Thursday, May 16, 2013
Crystal Castles (III) - 2012
From the outset of Crystal Castles' third self-titled effort, you can tell not everything is right. Even before listening, the album art invokes some sense of discomfort. It features a hooded figure shrouded in black except for its maniacal grin--female?--embracing a naked male form.
The opening track immediately begins with a nightmarish siren of sorts, perhaps signaling some fel beast coming from planes where reality is unstable. Slowly synths stagger forward methodically, and we hear Alice Glass's voice for the first time. Here she is lulling, but it's not long before her distorted, airy, distant pseudo-punk vocals begin shouting, almost unintelligble, except for one line: "I AM PLAGUE!" Almost as if that is the only part of the song we are meant to understand.
Alice Glass is the unquestionable image of Crystal Castles, adorning most all of its merchandise in offbeat ways. A bloody, Madonna-esque drawing. As two pink, naked succubi with their tongues lolling. That image carries onto the stage, with her torn tights and punk boots, thrifted clothing hanging loosely off her gaunt figure. She drinks directly from a large bottle of vodka in one hand she carries with her frequently, the fiery cherry of her cigarette occasionally flaring up in the dark on stage.
Her performance is littered with her crowdsurfing, while she continues to sing. It's become a fetish of fans to do everything they can to touch her. When she leaps down, there's a sudden surge of bodies forward in the crowd and it's easy to find yourself completely flattened on all sides, like Kirby. There's other assorted hijinks that, perhaps, should stay with those who saw that individual show. Needless to say, Alice is a miscreant.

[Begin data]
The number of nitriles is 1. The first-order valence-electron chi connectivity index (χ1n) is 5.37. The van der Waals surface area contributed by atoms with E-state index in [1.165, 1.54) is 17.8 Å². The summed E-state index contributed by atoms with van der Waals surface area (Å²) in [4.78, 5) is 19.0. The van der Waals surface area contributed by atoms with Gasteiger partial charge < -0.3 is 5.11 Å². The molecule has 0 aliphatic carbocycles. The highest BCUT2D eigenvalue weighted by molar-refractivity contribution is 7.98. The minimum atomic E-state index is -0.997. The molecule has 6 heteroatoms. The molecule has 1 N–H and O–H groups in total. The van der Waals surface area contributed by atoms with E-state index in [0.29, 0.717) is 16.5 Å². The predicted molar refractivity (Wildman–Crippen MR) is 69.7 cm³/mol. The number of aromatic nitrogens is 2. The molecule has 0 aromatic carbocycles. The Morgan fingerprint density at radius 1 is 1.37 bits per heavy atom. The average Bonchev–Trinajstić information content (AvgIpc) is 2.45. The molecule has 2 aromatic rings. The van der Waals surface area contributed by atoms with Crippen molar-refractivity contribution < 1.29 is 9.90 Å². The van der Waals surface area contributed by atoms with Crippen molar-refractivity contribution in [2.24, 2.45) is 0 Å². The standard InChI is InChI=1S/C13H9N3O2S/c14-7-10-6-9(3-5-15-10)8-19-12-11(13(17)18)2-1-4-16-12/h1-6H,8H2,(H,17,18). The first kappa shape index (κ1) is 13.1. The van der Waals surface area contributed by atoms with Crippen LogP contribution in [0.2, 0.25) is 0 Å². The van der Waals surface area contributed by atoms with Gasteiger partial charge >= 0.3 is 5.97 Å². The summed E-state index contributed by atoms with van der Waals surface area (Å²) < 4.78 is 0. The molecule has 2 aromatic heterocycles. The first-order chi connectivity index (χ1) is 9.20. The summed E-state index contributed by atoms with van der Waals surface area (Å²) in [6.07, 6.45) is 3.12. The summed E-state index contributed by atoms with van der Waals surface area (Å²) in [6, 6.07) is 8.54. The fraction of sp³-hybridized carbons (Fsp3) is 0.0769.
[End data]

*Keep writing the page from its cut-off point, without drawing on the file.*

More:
Ethan Kath, who represents half of Crystal Castles, is less prominent yet equally impressive. He was honored, along with Alice, together, as the #1 Icons of 20 Years at Lollapalooza. Live, he is found usually slumped over, tinkering with his keys and nobs and pedals and switches, typically quiet except to occasionally berate the crowd for not being loud enough.
Interestingly, though Kath and Glass both come from punk backgrounds, their contemporary music sounds decidedly electronic: specifically (III). Certain tracks would make instant dance club favorites, especially one track called "Sad Eyes," whereupon its beginning literally everyone in the crowd started jumping up and down rapidly. A personal favorite for obvious reasons.
Each song is beautifully cut from the same fabric, customized and woven back together into a beautiful quilt of dark, electronic goodness where dark lords command skeletal stormtroopers, as the landscape slowly fades into a pixellated, poisoned point in the distance. Faded black, shot through with purple, blue, pink and blinding white. Banners of false prophets streaming in the wind.
Perhaps the most charming thing to me about Crystal Castles is its refusal to take itself too seriously. Alice and Ethan make a true spectacle of a show, and played almost two sets when I saw them. They're a true treat, and to venture sounding like a fanboy, one of my favorite acts. I often pine to relive the show I saw, a bittersweet feeling.
Post-it note: Doldrums was impressive as the first act, featuring an odd looking frontman who spent most of his time singing using a custom-built suitcase with vocal effects built in it to make himself sound female or terrifying, and anything else he desired. The band is unique and worth investigating.
Verdict: Epic Win [9.314159.../10]
you can't disguise sad eyes